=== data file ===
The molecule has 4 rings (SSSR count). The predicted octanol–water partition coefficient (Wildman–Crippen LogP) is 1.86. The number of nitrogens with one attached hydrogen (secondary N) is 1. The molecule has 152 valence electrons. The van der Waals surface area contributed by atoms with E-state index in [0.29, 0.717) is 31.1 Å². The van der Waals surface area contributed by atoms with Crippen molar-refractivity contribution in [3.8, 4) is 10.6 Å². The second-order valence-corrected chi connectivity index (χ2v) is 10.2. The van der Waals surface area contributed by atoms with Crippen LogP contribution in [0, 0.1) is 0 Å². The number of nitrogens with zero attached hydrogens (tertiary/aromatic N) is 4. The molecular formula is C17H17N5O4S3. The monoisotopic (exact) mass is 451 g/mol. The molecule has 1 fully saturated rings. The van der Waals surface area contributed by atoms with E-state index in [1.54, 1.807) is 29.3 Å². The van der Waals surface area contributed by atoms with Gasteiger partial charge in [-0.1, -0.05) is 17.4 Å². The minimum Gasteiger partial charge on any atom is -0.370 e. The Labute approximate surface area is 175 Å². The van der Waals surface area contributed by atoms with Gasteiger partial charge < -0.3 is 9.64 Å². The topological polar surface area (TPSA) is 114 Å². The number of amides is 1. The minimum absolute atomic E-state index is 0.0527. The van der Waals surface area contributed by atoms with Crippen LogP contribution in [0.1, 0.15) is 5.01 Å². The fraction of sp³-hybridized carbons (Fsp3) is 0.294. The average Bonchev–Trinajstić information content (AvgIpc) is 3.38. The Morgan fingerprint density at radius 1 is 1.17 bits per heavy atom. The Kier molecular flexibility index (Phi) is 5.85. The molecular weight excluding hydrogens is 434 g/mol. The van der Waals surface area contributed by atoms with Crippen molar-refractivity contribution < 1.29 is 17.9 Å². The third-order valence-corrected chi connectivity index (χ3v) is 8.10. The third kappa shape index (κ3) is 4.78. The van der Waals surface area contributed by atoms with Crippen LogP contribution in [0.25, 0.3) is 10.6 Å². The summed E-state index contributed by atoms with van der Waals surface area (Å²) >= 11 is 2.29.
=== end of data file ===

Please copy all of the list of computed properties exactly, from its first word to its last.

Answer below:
The molecule has 4 rings (SSSR count). The predicted octanol–water partition coefficient (Wildman–Crippen LogP) is 1.86. The number of nitrogens with one attached hydrogen (secondary N) is 1. The molecule has 152 valence electrons. The van der Waals surface area contributed by atoms with E-state index in [0.29, 0.717) is 31.1 Å². The van der Waals surface area contributed by atoms with Crippen molar-refractivity contribution in [3.8, 4) is 10.6 Å². The second-order valence-corrected chi connectivity index (χ2v) is 10.2. The van der Waals surface area contributed by atoms with Crippen LogP contribution in [0, 0.1) is 0 Å². The number of nitrogens with zero attached hydrogens (tertiary/aromatic N) is 4. The molecular formula is C17H17N5O4S3. The monoisotopic (exact) mass is 451 g/mol. The molecule has 1 fully saturated rings. The van der Waals surface area contributed by atoms with E-state index in [1.54, 1.807) is 29.3 Å². The van der Waals surface area contributed by atoms with Gasteiger partial charge in [-0.1, -0.05) is 17.4 Å². The minimum Gasteiger partial charge on any atom is -0.370 e. The Labute approximate surface area is 175 Å². The van der Waals surface area contributed by atoms with Gasteiger partial charge < -0.3 is 9.64 Å². The topological polar surface area (TPSA) is 114 Å². The number of amides is 1. The minimum absolute atomic E-state index is 0.0527. The van der Waals surface area contributed by atoms with Crippen LogP contribution in [0.1, 0.15) is 5.01 Å². The fraction of sp³-hybridized carbons (Fsp3) is 0.294. The average Bonchev–Trinajstić information content (AvgIpc) is 3.38. The Morgan fingerprint density at radius 1 is 1.17 bits per heavy atom. The Kier molecular flexibility index (Phi) is 5.85. The molecular weight excluding hydrogens is 434 g/mol. The van der Waals surface area contributed by atoms with Crippen molar-refractivity contribution < 1.29 is 17.9 Å². The third-order valence-corrected chi connectivity index (χ3v) is 8.10. The third kappa shape index (κ3) is 4.78. The van der Waals surface area contributed by atoms with Crippen LogP contribution in [0.25, 0.3) is 10.6 Å². The summed E-state index contributed by atoms with van der Waals surface area (Å²) >= 11 is 2.29.